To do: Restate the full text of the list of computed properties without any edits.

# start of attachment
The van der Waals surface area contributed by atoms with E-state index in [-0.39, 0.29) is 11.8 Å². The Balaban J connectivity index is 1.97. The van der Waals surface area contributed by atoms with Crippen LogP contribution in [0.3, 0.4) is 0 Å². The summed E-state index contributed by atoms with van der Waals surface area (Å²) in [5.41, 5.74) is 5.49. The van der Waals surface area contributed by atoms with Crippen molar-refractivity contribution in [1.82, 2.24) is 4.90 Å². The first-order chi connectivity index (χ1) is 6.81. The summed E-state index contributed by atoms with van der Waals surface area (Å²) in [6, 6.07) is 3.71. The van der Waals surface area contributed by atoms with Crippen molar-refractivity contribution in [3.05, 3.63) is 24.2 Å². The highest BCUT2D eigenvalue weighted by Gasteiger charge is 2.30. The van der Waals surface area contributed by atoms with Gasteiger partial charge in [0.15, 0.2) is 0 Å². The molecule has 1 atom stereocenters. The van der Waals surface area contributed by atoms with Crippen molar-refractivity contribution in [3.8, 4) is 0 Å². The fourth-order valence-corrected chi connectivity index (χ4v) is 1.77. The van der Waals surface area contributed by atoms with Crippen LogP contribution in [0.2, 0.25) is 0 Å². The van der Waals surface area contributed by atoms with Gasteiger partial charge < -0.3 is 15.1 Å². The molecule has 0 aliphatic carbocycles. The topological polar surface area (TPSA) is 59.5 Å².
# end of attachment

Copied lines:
The van der Waals surface area contributed by atoms with E-state index in [-0.39, 0.29) is 11.8 Å². The Balaban J connectivity index is 1.97. The van der Waals surface area contributed by atoms with Crippen LogP contribution in [0.3, 0.4) is 0 Å². The summed E-state index contributed by atoms with van der Waals surface area (Å²) in [5.41, 5.74) is 5.49. The van der Waals surface area contributed by atoms with Crippen molar-refractivity contribution in [1.82, 2.24) is 4.90 Å². The first-order chi connectivity index (χ1) is 6.81. The summed E-state index contributed by atoms with van der Waals surface area (Å²) in [6, 6.07) is 3.71. The van der Waals surface area contributed by atoms with Crippen molar-refractivity contribution in [3.05, 3.63) is 24.2 Å². The highest BCUT2D eigenvalue weighted by Gasteiger charge is 2.30. The van der Waals surface area contributed by atoms with Gasteiger partial charge in [0.15, 0.2) is 0 Å². The molecule has 1 atom stereocenters. The van der Waals surface area contributed by atoms with Crippen molar-refractivity contribution in [3.8, 4) is 0 Å². The fourth-order valence-corrected chi connectivity index (χ4v) is 1.77. The van der Waals surface area contributed by atoms with Crippen LogP contribution in [0.2, 0.25) is 0 Å². The van der Waals surface area contributed by atoms with Gasteiger partial charge < -0.3 is 15.1 Å². The molecule has 0 aliphatic carbocycles. The topological polar surface area (TPSA) is 59.5 Å².